In total, SPECT/CT detected 40 sites of extraosseous 99mTc-MDP uptake in the 23 patients (Table 2). 99mTc-MDP uptake in extraosseous neoplasms were most frequently found in liver (Fig. 1), accounting for 30% (12/40) of lesions, followed by breast (Fig. 2), lung (Figs. 3 and 4), pleura, lymph node (Figs. 3 and 5), peritoneum (Fig. 4), subcutaneous soft tissues (Fig. 4), ovary, brain (Fig. 6), chest wall, thyroid, mediastinum, and uterus.

Table 2 Anatomical location and final diagnosis of 40 sites of radiopharmaceutical uptake in extraosseous neoplasms found on SPECT/CT
Fig. 1
figure1

A 62-year-old man with rectal cancer after surgery and chemotherapy for 3 years, who was referred for suspected metastasis. The whole-body scan (a, anterior; b, posterior) demonstrated 99mTc-MDP uptake in right upper abdomen (black arrow). Axial CT (c), and SPECT/CT images (d) showed increasing 99mTc-MDP uptake corresponding to multiple liver metastases without calcification (white arrow)

Fig. 2
figure2

A 76-year-old woman with breast cancer was referred for metastatic work-up before surgery. The whole-body scan (a, anterior; b, posterior) revealed a focal area of high 99mTc-MDP activity in the right 5-6th posterior rib region (black arrow). Axial CT (c), and coronal CT (e) and SPECT/ CT images (d, f) showed that elevated 99mTc-MDP activity was located in a breast tumour with calcification (white arrow)

Fig. 3
figure3

A 66-year-old man with a known gastric stromal tumour was referred for metastatic work-up before surgery. The whole-body scan (a, anterior; b, posterior) revealed a single focus of high 99mTc-MDP activity in the right 7th posterior rib region (black arrow). Axial CT (c), and SPECT/ CT images (d) showed that the elevated 99mTc-MDP activity was located in a pulmonary mass with calcification (white arrow). The patient underwent a left lower lobectomy and pathologic analysis confirmed the diagnosis of a lung adenocarcinoma

Fig. 4
figure4

A 59-year-old man with known scapular osteosarcoma was referred for metastatic work-up. The whole-body scan (a, anterior; b, posterior) showed multiple foci of abnormally increased 99mTc-MDP uptake in the left shoulder, supraclavicular region, chest and abdomen (black arrow). Axial CT (c, e, g, i), and SPECT/ CT images (d, f, h, j) showed that the elevated 99mTc-MDP activity was located in the left shoulder, supraclavicular lymph nodes, pleura, lung, posterior peritoneum and periumbilical subcutaneous tissue (the lesion was missed on WBS due to overlap with the lumbar vertebra) (white arrow)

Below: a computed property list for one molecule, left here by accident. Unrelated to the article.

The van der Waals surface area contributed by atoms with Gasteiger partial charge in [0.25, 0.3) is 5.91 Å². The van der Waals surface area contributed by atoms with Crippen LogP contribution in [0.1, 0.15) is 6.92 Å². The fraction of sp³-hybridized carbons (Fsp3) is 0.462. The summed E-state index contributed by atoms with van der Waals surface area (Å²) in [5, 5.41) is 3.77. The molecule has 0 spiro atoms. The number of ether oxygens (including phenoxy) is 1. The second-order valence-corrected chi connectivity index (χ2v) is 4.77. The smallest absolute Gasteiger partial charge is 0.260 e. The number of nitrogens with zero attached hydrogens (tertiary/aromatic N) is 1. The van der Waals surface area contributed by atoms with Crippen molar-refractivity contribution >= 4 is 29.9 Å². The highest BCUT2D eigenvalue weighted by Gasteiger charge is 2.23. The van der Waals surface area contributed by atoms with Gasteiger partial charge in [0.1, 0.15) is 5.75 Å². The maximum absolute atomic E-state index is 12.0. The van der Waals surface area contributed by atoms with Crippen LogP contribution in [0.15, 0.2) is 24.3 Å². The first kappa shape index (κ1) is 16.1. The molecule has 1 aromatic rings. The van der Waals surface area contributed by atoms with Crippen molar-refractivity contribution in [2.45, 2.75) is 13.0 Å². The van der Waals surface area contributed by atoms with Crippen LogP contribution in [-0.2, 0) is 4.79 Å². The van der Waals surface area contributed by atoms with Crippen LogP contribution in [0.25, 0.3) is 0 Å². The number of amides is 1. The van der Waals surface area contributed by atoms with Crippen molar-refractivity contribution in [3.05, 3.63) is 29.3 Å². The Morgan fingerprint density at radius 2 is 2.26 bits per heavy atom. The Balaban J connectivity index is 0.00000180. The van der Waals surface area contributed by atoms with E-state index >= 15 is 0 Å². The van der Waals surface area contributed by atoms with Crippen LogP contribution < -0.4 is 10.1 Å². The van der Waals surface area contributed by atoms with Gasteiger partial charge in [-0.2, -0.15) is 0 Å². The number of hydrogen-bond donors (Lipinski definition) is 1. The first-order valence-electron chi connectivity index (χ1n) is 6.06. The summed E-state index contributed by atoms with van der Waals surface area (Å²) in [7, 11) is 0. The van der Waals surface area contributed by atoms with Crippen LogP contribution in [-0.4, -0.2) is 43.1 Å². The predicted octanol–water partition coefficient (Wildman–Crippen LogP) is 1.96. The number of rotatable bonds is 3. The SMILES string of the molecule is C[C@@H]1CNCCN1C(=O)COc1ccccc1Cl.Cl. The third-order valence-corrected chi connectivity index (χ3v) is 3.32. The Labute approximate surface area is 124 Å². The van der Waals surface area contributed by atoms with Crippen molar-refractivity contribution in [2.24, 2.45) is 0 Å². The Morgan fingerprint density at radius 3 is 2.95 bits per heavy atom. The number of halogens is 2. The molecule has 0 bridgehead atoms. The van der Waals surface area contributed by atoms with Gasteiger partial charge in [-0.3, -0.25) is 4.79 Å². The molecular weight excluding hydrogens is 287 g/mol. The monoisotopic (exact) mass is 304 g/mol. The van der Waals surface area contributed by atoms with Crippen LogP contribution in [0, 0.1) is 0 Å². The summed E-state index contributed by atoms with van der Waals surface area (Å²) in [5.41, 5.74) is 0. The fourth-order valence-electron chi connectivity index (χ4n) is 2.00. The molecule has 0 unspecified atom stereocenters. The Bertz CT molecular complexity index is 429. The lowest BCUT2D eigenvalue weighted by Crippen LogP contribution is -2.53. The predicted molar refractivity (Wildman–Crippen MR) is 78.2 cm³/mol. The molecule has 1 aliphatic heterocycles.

Fig. 5
figure5

A 40-year-old woman with ovarian cancer (papillary adenocarcinoma) after surgery and chemotherapy for 2 years, who was referred for routine follow-up. The whole-body scan (a, anterior; b, posterior) revealed a single focus of high 99mTc-MDP activity in the left pubic bone region (black arrow). Axial CT (c), and SPECT/ CT images (d) showed that the elevated 99mTc-MDP activity was located in a left inguinal lymph node with calcification (white arrow). Resection of the lymph node was performed and pathologic analysis confirmed the diagnosis of lymph node metastases

Fig. 6
figure6

A 49-year-old man with lung cancer (adenocarcinoma) after surgery and chemotherapy for 1 year, who was referred for suspected metastasis. The whole-body scan (a, anterior; b, posterior) revealed a single focus of high 99mTc-MDP activity in the right occipital bone (black arrow). Axial CT (c), and SPECT/ CT images (d) showed elevated 99mTc-MDP activity in a brain metastasis at the grey-white matter junction in the right parietal lobe (white arrow)

WBS and SPECT/CT findings